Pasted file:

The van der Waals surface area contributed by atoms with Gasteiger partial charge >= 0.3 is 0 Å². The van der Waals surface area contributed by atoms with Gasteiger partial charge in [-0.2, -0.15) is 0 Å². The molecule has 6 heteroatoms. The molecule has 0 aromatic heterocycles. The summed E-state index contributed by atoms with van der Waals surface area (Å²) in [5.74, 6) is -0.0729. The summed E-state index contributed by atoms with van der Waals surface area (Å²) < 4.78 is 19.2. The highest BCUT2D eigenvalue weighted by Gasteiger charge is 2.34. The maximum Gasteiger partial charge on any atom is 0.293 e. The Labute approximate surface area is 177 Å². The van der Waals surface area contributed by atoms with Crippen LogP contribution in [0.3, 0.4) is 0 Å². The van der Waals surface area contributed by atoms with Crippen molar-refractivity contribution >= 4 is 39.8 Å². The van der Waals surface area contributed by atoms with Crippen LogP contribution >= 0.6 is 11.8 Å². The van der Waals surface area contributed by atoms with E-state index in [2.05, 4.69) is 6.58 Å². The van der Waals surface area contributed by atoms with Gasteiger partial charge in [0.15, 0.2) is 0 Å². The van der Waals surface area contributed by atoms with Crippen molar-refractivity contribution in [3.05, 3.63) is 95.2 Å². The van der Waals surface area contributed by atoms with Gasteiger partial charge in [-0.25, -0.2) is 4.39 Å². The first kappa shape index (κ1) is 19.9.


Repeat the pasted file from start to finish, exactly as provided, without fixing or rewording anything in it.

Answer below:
The van der Waals surface area contributed by atoms with Gasteiger partial charge >= 0.3 is 0 Å². The van der Waals surface area contributed by atoms with Gasteiger partial charge in [-0.2, -0.15) is 0 Å². The molecule has 6 heteroatoms. The molecule has 0 aromatic heterocycles. The summed E-state index contributed by atoms with van der Waals surface area (Å²) in [5.74, 6) is -0.0729. The summed E-state index contributed by atoms with van der Waals surface area (Å²) < 4.78 is 19.2. The highest BCUT2D eigenvalue weighted by Gasteiger charge is 2.34. The maximum Gasteiger partial charge on any atom is 0.293 e. The Labute approximate surface area is 177 Å². The van der Waals surface area contributed by atoms with Crippen LogP contribution in [0.3, 0.4) is 0 Å². The van der Waals surface area contributed by atoms with Crippen molar-refractivity contribution >= 4 is 39.8 Å². The van der Waals surface area contributed by atoms with Crippen LogP contribution >= 0.6 is 11.8 Å². The van der Waals surface area contributed by atoms with E-state index in [2.05, 4.69) is 6.58 Å². The van der Waals surface area contributed by atoms with Gasteiger partial charge in [0.15, 0.2) is 0 Å². The van der Waals surface area contributed by atoms with Crippen molar-refractivity contribution in [3.05, 3.63) is 95.2 Å². The van der Waals surface area contributed by atoms with Gasteiger partial charge in [-0.25, -0.2) is 4.39 Å². The first kappa shape index (κ1) is 19.9.